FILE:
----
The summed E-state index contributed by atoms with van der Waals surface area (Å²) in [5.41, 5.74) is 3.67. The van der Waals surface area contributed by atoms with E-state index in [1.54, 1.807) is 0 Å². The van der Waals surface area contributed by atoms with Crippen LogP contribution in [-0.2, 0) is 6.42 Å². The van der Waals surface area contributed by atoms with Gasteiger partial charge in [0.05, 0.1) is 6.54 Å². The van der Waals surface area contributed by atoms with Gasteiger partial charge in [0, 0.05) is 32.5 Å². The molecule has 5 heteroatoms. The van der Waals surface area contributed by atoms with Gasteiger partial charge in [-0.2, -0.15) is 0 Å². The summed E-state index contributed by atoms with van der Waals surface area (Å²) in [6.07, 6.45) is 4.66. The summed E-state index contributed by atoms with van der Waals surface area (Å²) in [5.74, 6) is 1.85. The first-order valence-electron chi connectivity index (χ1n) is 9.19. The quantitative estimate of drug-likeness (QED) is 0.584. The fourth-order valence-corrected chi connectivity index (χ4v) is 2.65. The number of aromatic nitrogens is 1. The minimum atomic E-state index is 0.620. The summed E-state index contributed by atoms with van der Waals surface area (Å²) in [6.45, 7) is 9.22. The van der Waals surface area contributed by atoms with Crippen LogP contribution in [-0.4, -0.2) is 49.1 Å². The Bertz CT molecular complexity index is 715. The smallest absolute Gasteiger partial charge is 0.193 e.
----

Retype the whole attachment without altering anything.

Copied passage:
The summed E-state index contributed by atoms with van der Waals surface area (Å²) in [5.41, 5.74) is 3.67. The van der Waals surface area contributed by atoms with E-state index in [1.54, 1.807) is 0 Å². The van der Waals surface area contributed by atoms with Crippen LogP contribution in [-0.2, 0) is 6.42 Å². The van der Waals surface area contributed by atoms with Gasteiger partial charge in [0.05, 0.1) is 6.54 Å². The van der Waals surface area contributed by atoms with Gasteiger partial charge in [0, 0.05) is 32.5 Å². The molecule has 5 heteroatoms. The van der Waals surface area contributed by atoms with Gasteiger partial charge in [-0.2, -0.15) is 0 Å². The summed E-state index contributed by atoms with van der Waals surface area (Å²) in [6.07, 6.45) is 4.66. The summed E-state index contributed by atoms with van der Waals surface area (Å²) in [5.74, 6) is 1.85. The first-order valence-electron chi connectivity index (χ1n) is 9.19. The quantitative estimate of drug-likeness (QED) is 0.584. The fourth-order valence-corrected chi connectivity index (χ4v) is 2.65. The number of aromatic nitrogens is 1. The minimum atomic E-state index is 0.620. The summed E-state index contributed by atoms with van der Waals surface area (Å²) in [6.45, 7) is 9.22. The van der Waals surface area contributed by atoms with Crippen LogP contribution in [-0.4, -0.2) is 49.1 Å². The Bertz CT molecular complexity index is 715. The smallest absolute Gasteiger partial charge is 0.193 e.